Rooftop Films and El Museo Del Barrio present
CIELO ABIERTO: MORELIA FILM FESTIVAL
you must RSVP to attend. Instructions below.
Life in modern Mexico, as seen in short films
from The Morelia International Film Festival,
Mexico’s premiere showcase of new and
emerging Mexican filmmaking talent.
8:30: Music by Rana
9:00: Short Films
11:00: Reception in the courtyard with FREE Martin Miller's
(and beer for sale).
Admission: FREE, but you must
RSVP to attend. To
RSVP, email firstname.lastname@example.org and
put "Morelia" in the subject line and the names of ALL attending
body. Seating on the roof is limited and will be given out to
those who RSVP first. Later RSVPs will be seated outdoors in the lovely courtyard
Venue: On the roof and in the courtyard of El Museo Del
Address: 1230 Fifth Avenue (@ 104th Street), New York 10029.
Rain: In the event of rain, show will be indoors at the same
Call 718.417.7362 for additional information.
Presented in partnership with El Museo Del Barrio, IFC.com,
and New York magazine.
Selections from the Morelia Film Festival
Rooftop Films is proud to present selections from the Morelia International Film
Festival, Mexico’s premiere showcase of new and emerging Mexican filmmaking
talent. From its location in Morelia, one of the country’s most beautiful
and vibrant colonial cities, the festival (now in its fifth year) serves as a
unique point of intersection between Mexican and international filmmakers, audiences,
film professionals and members of the press. It also introduces visitors to the
cultural riches and natural splendor of the State of Michoacán, famed
for its musical, literary, theatrical, artisanal and culinary traditions, and
now an emergent center of world film culture. The festival’s competitive
sections of Mexican short films, documentaries, short films from Michoacán
and for the first time in 2007, Mexican features, combine with foreign film premieres,
curated programs, tributes to Mexican film pioneers, and retrospectives of major
world cinema artists to offer an experience of Mexican cinema in a rare, international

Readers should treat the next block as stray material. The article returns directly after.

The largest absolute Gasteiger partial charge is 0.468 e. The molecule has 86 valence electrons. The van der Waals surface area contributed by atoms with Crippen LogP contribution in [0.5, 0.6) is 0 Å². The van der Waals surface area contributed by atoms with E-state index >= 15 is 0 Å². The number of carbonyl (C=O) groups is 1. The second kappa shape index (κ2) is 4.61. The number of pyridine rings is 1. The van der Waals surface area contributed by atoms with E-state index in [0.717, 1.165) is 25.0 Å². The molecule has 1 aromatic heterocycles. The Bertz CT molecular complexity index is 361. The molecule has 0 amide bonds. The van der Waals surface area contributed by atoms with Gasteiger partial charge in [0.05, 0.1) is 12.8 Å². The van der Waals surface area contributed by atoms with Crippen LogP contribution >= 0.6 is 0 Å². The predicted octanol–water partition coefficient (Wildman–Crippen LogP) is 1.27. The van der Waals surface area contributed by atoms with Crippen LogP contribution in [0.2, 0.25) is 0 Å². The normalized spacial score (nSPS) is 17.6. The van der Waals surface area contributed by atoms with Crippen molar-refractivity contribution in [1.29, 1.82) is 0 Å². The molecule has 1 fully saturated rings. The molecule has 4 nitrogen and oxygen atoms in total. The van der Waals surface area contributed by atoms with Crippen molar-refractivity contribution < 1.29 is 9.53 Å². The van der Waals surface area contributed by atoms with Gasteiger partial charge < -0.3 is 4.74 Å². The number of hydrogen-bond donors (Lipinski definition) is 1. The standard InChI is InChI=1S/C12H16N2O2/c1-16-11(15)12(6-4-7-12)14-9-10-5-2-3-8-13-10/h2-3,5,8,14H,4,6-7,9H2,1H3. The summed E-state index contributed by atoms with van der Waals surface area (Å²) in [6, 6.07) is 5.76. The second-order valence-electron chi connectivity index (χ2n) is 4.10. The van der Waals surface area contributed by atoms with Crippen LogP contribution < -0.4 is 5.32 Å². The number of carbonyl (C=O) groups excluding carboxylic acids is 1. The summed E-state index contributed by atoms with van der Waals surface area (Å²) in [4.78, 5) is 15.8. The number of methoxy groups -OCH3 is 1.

Independent and student films from Mexico City and other urban
centers, and independent videos from points as varied as Tijuana,
Merida, Guerrero and Oaxaca, render a comprehensive portrait of
media culture, social life, and artistic imagination within Mexico.
These works explore such varied themes as transnational identities,
globalization, and indigenous lives, in formats ranging from fiction
to documentary to animated film and video. Supported by the City
of Morelia, the State of Michoacán, and Cinepolis, Latin
America’s largest theater chain, among other corporate sponsors,
the Morelia International Film Festival strives to contribute to
Mexico’s growth and progress as a contributor to world cinema,
to establish Michoacán and its capital, Morelia, as vibrant
focal points of world cinema culture, and to promote the talents
and expand the opportunities of the country’s most promising
artists in film and independent media.
Ver Llover (Elisa Miller Encinas | Mexico |
Winner of the Best Fiction Short, 2006 Morelia
International Film Festival.
In this evocative romantic drama, two teenagers
in a small town struggle with the decision of whether to stay or
Al Final Del Surco (Miguel Salgado | Mexico | 11:00)
A father and son live in a community where
the fields are rotting and people are being murdered. On the day
they decide to sell their maize, a terrible incident also occurs:
The Aguas Blancas Slaughter. This fascinating mix of fiction and
documentary highlights the ongoing significance of this unsolved
Venus (Jose Alvarez | Mexico | 22:00)
Honorary Mention for Documentary Short, 2006
Morelia Film Festival.
A gorgeous experimental film which puts the
audience in the place of Mary Magdalene, letting us in on the faith
of her devotees as they wait their turn to commune with her privately,
with the certainty that their petitions will reach God.
La Palomilla Salvaje (Daniel Castro | Mexico | 55:00)
Winner of Best Mexican Documentary, 2006 Morelia
A touching and startling documentary about
José Alfredo Jiménez, a cab driver, and his friend
Reinaldo Cruz, a shoeshiner, who decide to change their lives and
follow their dream of getting together a group of amateur rodeo
cowboys to challenge the pros. For this, they must rely on the help
of “The Bandit.”
The Music: Rana Santacruz
Rana Santacruz started out in Mexican band
La Catrina, with its happy and drunk alternative
folk sound and its sui generis line up, which
included accordion, banjo, violin and trumpet.
La Catrina grasped the attention of the Mexican
music industry, landing the band a record deal
with Warner Music Mexico in 1999.The band traveled
to Madrid and Miami to record its first and
only record under the production of Juan Ignacio
Cuadrado, Alejo Stivel and Oscar Lopez. Between
2000 and 2002 La Catrina appeared on different
radio and TV channels (MTV, Telehit, Televisa,
TV Azteca, Canal 11) and tours around Mexico.
In 2002, Santacruz headed to New York City.
His current music could be considered “first
cousins” to La Catrina. His music has
been labeled as “Irish Mariachi”.
He is still influenced by folk music and in
particular in artists that take folk music
and transform it into something else, like
The Pogues and Tom Waits. Rana Santacruz is
still quite fond of acoustic instrumentation
and for his current project has chosen accordions,
guitars, guitarrones, jarana, harps, banjos,
mandolins, violins, etc. His songs generally
tell short tales and adventures, and resemble
short films. You can hear
his original music and read more about him
on his MySpace